JSFoo 2016

Tackling speed and performance for JavaScript

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Submissions are closed for this project

MLR Convention Centre, J P Nagar, Bangalore

About JSFoo

JSFoo is India’s premier JavaScript conference. We launched JSFoo in 2011 as India’s first JavaScript conference. The JS community in India has grown phenomenally since. JavaScript now pervades every aspect of web development – browsers, apps, front-end, backend, mobile, and IoT.

JSFoo 2016: Theme

Over the last few years, JavaScript has evolved to become the centerpiece of a complex web stack. Today, it is a prime subject of the obsession that lies with performance and speed. How can you get pages to load faster? How do you work with browser constraints to enhance speed? How do you measure performance? What actually is performance? In what ways do faster response times influence your architecture choices and plans? How is this new focus on faster page loads and apps working offline influencing the development of front-ends and backends as well as server side JS?

The theme for the 2016 edition is tackling speed and performance for JavaScript.

We are inviting full talks (40 mins), crisp talks (15 mins + 5 mins Q&A), and 3-6 hour long (hands-on) workshops from practitioners on the overall theme of speed and performance, including the following topics:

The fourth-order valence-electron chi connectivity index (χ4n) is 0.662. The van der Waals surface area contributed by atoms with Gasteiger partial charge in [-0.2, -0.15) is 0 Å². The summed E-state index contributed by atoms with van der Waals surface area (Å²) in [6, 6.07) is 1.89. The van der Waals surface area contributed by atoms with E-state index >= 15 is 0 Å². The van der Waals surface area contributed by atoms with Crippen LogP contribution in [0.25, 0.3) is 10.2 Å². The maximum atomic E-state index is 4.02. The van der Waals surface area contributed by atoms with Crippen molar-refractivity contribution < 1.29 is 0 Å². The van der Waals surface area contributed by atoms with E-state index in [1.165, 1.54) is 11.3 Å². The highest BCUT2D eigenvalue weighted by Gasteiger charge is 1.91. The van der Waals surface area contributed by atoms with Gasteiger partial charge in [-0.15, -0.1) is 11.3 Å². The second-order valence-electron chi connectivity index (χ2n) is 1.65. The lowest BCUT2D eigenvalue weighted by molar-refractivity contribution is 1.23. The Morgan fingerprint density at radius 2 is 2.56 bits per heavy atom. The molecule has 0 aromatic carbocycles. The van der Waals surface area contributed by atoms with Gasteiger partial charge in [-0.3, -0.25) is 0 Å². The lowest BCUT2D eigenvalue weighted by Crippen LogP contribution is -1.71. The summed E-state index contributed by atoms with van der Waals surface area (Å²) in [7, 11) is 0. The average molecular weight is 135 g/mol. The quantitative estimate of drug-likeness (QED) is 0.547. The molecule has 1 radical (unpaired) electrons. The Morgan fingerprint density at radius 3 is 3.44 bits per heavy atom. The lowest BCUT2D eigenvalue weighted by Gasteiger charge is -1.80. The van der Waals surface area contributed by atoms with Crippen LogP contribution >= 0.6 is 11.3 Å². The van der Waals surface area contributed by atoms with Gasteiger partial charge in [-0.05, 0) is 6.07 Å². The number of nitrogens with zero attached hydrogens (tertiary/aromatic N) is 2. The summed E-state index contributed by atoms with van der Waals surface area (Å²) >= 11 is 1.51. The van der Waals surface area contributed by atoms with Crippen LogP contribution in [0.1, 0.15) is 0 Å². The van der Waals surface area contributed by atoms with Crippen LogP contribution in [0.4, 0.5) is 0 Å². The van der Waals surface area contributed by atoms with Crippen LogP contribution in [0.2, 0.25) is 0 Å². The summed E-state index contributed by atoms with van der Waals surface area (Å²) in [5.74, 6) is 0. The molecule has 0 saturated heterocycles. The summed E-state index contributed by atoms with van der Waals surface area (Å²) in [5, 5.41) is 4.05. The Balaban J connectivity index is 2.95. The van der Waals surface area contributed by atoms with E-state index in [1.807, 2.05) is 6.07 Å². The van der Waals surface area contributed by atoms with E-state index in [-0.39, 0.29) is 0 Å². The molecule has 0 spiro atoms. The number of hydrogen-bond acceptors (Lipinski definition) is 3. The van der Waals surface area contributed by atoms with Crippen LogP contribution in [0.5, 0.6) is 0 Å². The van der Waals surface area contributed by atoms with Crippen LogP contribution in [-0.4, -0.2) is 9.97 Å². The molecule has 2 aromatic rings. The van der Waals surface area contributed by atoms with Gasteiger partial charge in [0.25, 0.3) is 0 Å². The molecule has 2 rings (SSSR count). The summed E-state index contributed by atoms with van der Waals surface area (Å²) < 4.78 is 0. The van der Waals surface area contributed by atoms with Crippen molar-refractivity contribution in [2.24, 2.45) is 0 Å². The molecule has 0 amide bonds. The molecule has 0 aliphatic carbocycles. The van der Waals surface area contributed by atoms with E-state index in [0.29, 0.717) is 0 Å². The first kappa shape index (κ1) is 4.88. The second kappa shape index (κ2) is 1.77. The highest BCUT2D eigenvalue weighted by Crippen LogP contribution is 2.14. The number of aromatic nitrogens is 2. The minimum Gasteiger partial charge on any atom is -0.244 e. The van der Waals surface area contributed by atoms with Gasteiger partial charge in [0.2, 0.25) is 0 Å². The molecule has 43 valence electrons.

• Architecting for performance – case studies on how you got faster response times
  • Best practices: debugging and profiling on the web, measuring performance
  • Handling large volumes of data in the browser
  • Building and deploying web apps eg webpack, travis
  • Modern web technology: Angular 2, React
  • Universal JavaScript: meteor js
  • Progressive Web Apps
  • JS off the web – raspberry pi, IoT
  • The cutting edge: elm

This year, JSFoo will feature two days of talks on JavaScript (15-16 September) and a single day of talks on design (17 September) at Meta Refresh (call for proposals will open shortly).

Guidelines for submission

Every proposal MUST be accompanied by:

  • A three minute preview video where the proposer gives an elevator pitch about the talk.
  • Detailed outline of the talk – either in the form of draft slides, mind map and/or textual description.
  • If you are proposing to speak on a topic where the code is not open-sourced yet, the editorial panel will consider your proposal only if the code is made open-source at least three weeks before the conference.

Without the above information, your proposal will not be considered for review.

If you are submitting a Workshop Proposal, you must clearly state:

  • Background knowledge that participants must possess in order to attend your workshop.
  • Details and links to software / packages which participants must install before coming to the workshop.
  • Laptop configuration.
  • Links to background reading material and GitHub repos.
  • Duration of the workshop.
  • Maximum number of participants who can attend your workshop.
  • Instructor’s past experience with conducting workshops.

There is only one speaker per session. Workshops can have two or more instructors.

Entry is free for selected speakers.

Due to budgetary constraints, we prefer speakers closer to home. But if we think you stand out, we’ll provide a grant to cover part of your travel and accommodation to Bangalore. Grants are limited and are made available to speakers delivering full sessions (40 minutes or longer) only.

Commitment to open source